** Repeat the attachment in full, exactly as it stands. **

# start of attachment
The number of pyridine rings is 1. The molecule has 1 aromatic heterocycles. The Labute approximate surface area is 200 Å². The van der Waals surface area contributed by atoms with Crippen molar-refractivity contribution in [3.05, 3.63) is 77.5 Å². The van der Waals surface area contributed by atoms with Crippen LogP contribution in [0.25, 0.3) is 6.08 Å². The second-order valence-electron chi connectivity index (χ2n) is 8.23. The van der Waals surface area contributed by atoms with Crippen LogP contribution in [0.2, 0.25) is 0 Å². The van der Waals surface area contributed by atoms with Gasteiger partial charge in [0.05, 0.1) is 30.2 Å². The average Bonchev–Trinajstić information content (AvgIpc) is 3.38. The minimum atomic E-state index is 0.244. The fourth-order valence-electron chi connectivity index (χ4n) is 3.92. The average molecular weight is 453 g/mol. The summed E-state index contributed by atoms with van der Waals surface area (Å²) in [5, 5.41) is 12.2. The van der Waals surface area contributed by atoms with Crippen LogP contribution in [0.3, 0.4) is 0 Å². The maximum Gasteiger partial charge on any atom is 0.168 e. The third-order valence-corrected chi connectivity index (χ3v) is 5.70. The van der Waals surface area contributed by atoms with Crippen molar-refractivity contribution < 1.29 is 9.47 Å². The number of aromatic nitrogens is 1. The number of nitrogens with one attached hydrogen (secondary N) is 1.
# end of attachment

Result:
The number of pyridine rings is 1. The molecule has 1 aromatic heterocycles. The Labute approximate surface area is 200 Å². The van der Waals surface area contributed by atoms with Crippen molar-refractivity contribution in [3.05, 3.63) is 77.5 Å². The van der Waals surface area contributed by atoms with Crippen LogP contribution in [0.25, 0.3) is 6.08 Å². The second-order valence-electron chi connectivity index (χ2n) is 8.23. The van der Waals surface area contributed by atoms with Crippen LogP contribution in [0.2, 0.25) is 0 Å². The van der Waals surface area contributed by atoms with Gasteiger partial charge in [0.05, 0.1) is 30.2 Å². The average Bonchev–Trinajstić information content (AvgIpc) is 3.38. The minimum atomic E-state index is 0.244. The fourth-order valence-electron chi connectivity index (χ4n) is 3.92. The average molecular weight is 453 g/mol. The summed E-state index contributed by atoms with van der Waals surface area (Å²) in [5, 5.41) is 12.2. The van der Waals surface area contributed by atoms with Crippen LogP contribution in [0.3, 0.4) is 0 Å². The maximum Gasteiger partial charge on any atom is 0.168 e. The third-order valence-corrected chi connectivity index (χ3v) is 5.70. The van der Waals surface area contributed by atoms with Crippen molar-refractivity contribution < 1.29 is 9.47 Å². The number of aromatic nitrogens is 1. The number of nitrogens with one attached hydrogen (secondary N) is 1.